Amid all the noise around UK housing policy, it is worth taking a step back and asking a deeper question about our property market. Yes, another bubble would be damaging for the UK economy and especially those individuals who miss out come the inevitable crash. But even modest real house price growth might not be a good idea. What if, after accounting for inflation, we stopped house prices from rising at all?
This is particularly relevant as the market is on the up again. There has been near-consensus from commentators (if not coalition ministers) that the second phase of the Help to Buy mortgage assistance scheme will feed a house price bubble. Due to go live in January 2014, the scheme will substantially support risky borrowing with a high loan-to-value ratio, deep into the existing housing market.
One suggestion for dealing with rising house prices was made last week by the Royal Institute for Chartered Surveyors (RICS). Their research made the case for a house price cap to be managed by the Bank of England’s financial policy committee.
I have been arguing for some time that a long term goal of housing policy should be stable real house prices - that is, house prices that remain the same, taking inflation into account.
Right now, they are fundamentally asset prices governed by expectations of future rises or falls, and the motivations of asset owners seeking returns from their investments. At the same time, however, housing is also a consumption good where occupiers seek to reduce their costs. House prices are also fundamentally redistributive, and not in a good way – rising prices increase wealth for one generation at the direct expense of the next.
A chronic lack of affordability can lock millions out of the housing market and create wider economic dysfunction in labour and savings markets. This is amplified by speculative investment in housing and by the fact that the UK is simply unable to produce the sustained levels of housing supply required to stabilise the housing market.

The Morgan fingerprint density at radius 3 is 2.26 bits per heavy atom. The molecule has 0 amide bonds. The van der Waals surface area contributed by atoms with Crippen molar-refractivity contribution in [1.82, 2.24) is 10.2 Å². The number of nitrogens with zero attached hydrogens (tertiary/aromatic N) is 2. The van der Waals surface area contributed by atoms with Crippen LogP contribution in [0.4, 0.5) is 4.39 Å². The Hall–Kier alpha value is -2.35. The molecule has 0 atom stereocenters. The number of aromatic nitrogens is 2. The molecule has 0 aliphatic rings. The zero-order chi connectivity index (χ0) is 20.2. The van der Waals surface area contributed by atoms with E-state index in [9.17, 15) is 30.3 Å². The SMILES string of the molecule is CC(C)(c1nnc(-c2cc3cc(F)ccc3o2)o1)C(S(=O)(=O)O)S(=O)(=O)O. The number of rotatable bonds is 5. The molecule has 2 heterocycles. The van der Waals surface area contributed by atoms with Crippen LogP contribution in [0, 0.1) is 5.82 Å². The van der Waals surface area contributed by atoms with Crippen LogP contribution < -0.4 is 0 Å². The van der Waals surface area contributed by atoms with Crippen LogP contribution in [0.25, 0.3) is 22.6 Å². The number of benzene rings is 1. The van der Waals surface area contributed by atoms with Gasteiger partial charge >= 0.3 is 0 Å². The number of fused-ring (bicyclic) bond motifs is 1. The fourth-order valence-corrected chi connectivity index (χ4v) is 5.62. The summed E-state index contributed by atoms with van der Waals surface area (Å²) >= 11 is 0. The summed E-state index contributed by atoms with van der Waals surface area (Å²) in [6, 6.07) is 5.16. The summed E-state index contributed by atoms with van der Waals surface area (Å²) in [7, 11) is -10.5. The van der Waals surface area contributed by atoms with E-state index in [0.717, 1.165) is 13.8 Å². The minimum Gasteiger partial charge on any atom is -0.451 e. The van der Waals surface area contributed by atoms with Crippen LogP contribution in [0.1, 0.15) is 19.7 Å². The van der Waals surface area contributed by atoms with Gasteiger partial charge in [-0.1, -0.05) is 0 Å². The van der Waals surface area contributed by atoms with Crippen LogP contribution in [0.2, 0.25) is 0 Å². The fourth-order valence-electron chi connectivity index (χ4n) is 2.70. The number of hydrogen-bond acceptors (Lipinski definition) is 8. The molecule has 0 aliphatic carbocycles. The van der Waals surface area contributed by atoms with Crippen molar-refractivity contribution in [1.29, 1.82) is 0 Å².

Rising real house prices compound these problems but falling real house prices risk market stagnation. More generally, only stable real house prices leaves the housing market neutral with respect to the rest of the economy and helps reduce speculation.
The goal is for a reason: to help normalise the UK’s self-defeating and damaging relationship with asset-based housing equity (though this will take far more than just stable house prices). This was a policy also articulated by the Joseph Rowntree Foundation’s housing market task force. They correctly focused on the damaging consequences of the privileged tax position home ownership enjoys in the UK.
If the ambition is to achieve stable housing prices, we must ask how can it be made real and should it be a target or a cap that triggers action?
First of all, it is difficult to choose a cap or ceiling for any given level of “excessive” price growth. Any cap chosen would have to take into account general inflation and the wide regional variations that exist across UK housing markets.
Second, while the Bank of England can in principle deploy additional capital requirements, on the key variables of loan to value and loan to income ratios, they can only ask banks to voluntarily set ceilings. Previous experience since deregulation of mortgage lending suggests that lenders, brokers and purchasers are very good at overcoming and otherwise getting round these sorts of constraints.
A long-term ambition to smooth out house prices around general price inflation seems a more modest but realistic ambition. But even that may also require more extensive use of interest rate management and even counter-cyclical fiscal policy through housing taxation (with the latter, it seems, being generally politically off-limits). A credible commitment to seeking this goal would undoubtedly help dampen expectations and would be firmed up by evidence of a willingness to act to stabilise house prices.
Finally, treasury minister Danny Alexander has claimed that the UK was a “million miles away” from a bubble and therefore we should not be so excited about Help to Buy. However, the point is that the conditions are supported by the nature of this policy and the key variable: housing supply.
While housebuilding is now thankfully recovering from its very low levels of recent years, this will not be enough to dampen price inflation even if we reach the peak levels of the previous boom. We need to sustain much higher levels of house building.
Alongside a normal demand-side we also urgently need long term measures to allow more housing to be built – and that raises its own set of insider-outsider and otherwise less tractable problems. The alternative is a future of socially damaging cycles of wasteful boom and bust.